The third great normative model, which claims that the city is analogous a living organism, is more recent and arose from the growth of biology in the eighteenth and nineteenth centuries. Its advocates are often critical of other models. For instance, the German urbanist Hans Reichow in his 1948 book on organic city planning, architecture, and culture condemns "simple grids" or "products of the Grand Manner" as "static." The theory of the organic city rests on a number of assumptions about the nature of organisms. Among these is the assertion that an organism is an autonomous individual, and that it has a definite boundary and is of a specific size. It does not change merely by adding parts but through reorganization as it reaches limits or thresholds. It contains differentiated parts but form and function are always linked. The whole organism is homeostatic, self-repairing and regulating toward a dynamic balance. Cycles of life and death are normal to organisms as is rhythmic passage from one state to another. From this flows the notion of the form of the organic city. It is a separate spatial and social unit made up internally of highly connected places and people. A healthy community is heterogeneous and diverse. The micro-unit is the neighborhood, a small residential area, which was defined by Clarence Perry in 1929 as the support area for an elementary school to which children, the most vulnerable of the human species, can safely walk. Like organisms, settlements are born, grow, and mature, and if further growth is necessary, a new entity has to be formed. Thus there are states of optimum size, beyond which pathological conditions ensue. Greenbelts not only ensure intimate contact with nature but also enclose healthy growth. This model has typical physical forms, such as radial patterns, anti-geometrical layouts, and a proclivity for natural materials. Often the organic idea is extended regionally to connect settlements to valleys, trails, and other extended natural systems. There is an attraction to small-scale modes of production or services as opposed to large-scale synthetic processes. Often the model aligns itself with a socio-economic philosophy that sees increases in urban value as the result of communal rather than individual endeavor.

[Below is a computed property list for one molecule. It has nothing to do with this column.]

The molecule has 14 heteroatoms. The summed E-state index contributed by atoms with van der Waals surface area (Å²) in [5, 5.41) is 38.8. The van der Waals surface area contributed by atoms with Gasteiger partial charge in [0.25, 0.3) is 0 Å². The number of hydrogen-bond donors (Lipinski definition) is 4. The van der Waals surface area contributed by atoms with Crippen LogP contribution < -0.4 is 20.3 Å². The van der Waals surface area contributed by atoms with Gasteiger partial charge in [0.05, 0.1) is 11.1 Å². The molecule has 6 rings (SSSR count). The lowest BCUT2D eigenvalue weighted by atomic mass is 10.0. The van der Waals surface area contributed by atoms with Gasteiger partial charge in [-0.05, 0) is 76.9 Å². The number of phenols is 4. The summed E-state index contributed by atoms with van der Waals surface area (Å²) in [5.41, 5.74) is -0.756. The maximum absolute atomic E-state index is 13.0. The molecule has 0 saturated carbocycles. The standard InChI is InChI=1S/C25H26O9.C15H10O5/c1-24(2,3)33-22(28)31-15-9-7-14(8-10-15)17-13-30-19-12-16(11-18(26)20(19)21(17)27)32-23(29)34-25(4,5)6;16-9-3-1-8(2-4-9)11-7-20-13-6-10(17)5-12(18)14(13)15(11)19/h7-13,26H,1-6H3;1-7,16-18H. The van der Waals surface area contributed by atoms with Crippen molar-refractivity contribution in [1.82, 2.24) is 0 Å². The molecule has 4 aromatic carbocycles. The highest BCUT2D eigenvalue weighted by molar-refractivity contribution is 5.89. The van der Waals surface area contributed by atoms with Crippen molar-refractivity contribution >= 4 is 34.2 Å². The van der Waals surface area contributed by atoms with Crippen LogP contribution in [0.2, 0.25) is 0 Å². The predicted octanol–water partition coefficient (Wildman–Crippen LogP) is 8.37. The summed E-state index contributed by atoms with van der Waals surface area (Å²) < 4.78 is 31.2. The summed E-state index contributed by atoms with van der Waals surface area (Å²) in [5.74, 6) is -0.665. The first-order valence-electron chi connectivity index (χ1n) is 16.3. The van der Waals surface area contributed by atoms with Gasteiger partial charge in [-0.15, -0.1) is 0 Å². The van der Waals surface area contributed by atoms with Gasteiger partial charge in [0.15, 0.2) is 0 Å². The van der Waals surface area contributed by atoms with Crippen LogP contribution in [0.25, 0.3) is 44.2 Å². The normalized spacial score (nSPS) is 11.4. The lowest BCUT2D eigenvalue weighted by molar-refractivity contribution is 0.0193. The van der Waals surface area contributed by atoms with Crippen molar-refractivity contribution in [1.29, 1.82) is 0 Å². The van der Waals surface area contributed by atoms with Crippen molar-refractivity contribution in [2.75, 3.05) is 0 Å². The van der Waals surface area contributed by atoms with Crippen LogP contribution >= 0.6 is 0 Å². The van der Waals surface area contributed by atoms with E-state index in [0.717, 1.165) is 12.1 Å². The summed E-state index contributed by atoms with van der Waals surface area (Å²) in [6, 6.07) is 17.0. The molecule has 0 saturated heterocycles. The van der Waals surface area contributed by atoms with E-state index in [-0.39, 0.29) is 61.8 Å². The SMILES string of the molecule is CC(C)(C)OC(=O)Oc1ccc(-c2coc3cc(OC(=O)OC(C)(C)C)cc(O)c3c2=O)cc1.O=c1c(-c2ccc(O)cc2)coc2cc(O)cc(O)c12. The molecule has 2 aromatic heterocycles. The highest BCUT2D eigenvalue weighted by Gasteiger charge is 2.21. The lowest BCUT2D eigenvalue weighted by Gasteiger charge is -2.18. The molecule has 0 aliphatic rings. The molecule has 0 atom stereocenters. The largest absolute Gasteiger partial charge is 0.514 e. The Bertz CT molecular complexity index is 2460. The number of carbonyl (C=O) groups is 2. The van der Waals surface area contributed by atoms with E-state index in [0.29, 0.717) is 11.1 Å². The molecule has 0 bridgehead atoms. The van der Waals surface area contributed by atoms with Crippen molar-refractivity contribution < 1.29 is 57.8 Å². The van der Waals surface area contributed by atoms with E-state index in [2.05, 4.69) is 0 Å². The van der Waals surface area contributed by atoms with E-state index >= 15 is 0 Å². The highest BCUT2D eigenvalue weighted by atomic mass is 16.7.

Three cases are examined to locate these principles in practice. In the first case, the ideas and projects of Patrick Geddes are surveyed including his synoptic vision (folded paper, the Valley Section, and plan for the Hebrew University), the need for civic inclusion, and the benefits of conservative surgery and cultural retention (Indian projects). The second case covers the work of Ebenezer Howard and his attempts to balance country and city, the garden city idea in the plans of Letchworth and Welwyn Garden City, and the details of density, landscape and site planning in the association of the organic with the picturesque. The third case covers the regionalism of the American plans of the early twentieth century, the ideas of heterogeneous balance and Georgian socio-economic philosophy in the urban projects of Stein and Wright.
Epochs of development in New York from Report of the Commission of Housing and Regional Planning to Governor Alfred E. Smith, 1926.
Fig. 31, 33, 35–6, and 39 from Changing Natures in Dynamic Urbanism.
"Tennessee Valley Authority v. Hill." The Snail Darter Case. 437 U. S. 153, 1978.
The Valley Section (Patrick Geddes); plan for London, England (Eliel Saarinen); plan for Washington D.C. (Victor Gruen); plan of the University of Jerusalem; plan for Balrampur, India (Patrick Geddes); plan for Manchester, England (Friedrich Engels); Golders Green, Adelaide, Welwyn Garden City, Sunnyside Gardens (England); Central Park (New York, United States); Chatham Village (Pennsylvania, United States); Greenbelt (Maryland, United States)